Cul-de-sac

cul-de-sacCul-de-sac is another funny French phrase. “Butt of a bag,” meaning “bottom of the bag,” is the literal translation: cul (butt) de (of a) sac (bag), though the original meaning has nothing to do with how English or French speakers actually use the phrase.

Is it all coming back to you now?

Cul-de-sac, mostly seen in real-estate writing, is an elegant English way to say the “dead end” of a road. In French, the elegant, more formal way to say “dead end” is “impasse,” not cul-de-sac.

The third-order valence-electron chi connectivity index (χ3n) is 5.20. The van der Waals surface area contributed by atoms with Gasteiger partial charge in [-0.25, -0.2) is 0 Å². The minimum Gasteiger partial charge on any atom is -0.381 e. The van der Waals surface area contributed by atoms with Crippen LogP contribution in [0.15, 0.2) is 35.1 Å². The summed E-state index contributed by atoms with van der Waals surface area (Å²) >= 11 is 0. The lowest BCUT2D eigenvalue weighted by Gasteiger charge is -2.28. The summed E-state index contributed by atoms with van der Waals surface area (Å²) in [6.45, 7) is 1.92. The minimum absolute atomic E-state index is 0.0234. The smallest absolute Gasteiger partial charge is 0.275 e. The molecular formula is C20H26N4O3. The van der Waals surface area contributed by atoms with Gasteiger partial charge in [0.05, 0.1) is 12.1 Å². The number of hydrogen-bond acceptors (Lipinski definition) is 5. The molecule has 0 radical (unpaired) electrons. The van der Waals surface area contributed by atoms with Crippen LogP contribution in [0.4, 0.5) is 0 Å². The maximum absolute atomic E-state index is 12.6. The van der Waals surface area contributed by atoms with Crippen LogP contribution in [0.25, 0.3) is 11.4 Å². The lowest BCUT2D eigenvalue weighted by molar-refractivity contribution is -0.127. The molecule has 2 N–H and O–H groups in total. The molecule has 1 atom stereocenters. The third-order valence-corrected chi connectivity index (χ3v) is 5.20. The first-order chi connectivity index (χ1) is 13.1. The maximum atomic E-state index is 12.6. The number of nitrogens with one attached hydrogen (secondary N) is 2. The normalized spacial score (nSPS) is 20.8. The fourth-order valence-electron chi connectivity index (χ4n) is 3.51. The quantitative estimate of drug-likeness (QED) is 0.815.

Though we try to be, now we know the phrase cul-de-sac is not truly elegant whatsoever, which is a just one of the many created by the French with the word “cul” (butt).

Cette rue a mené à un cul-de-sac. (This road has lead to a dead end.) – Informal

Nous sommes arrivé à une impasse. (We have arrived to a dead end.) – Formal

Flaunt Your Frenchness

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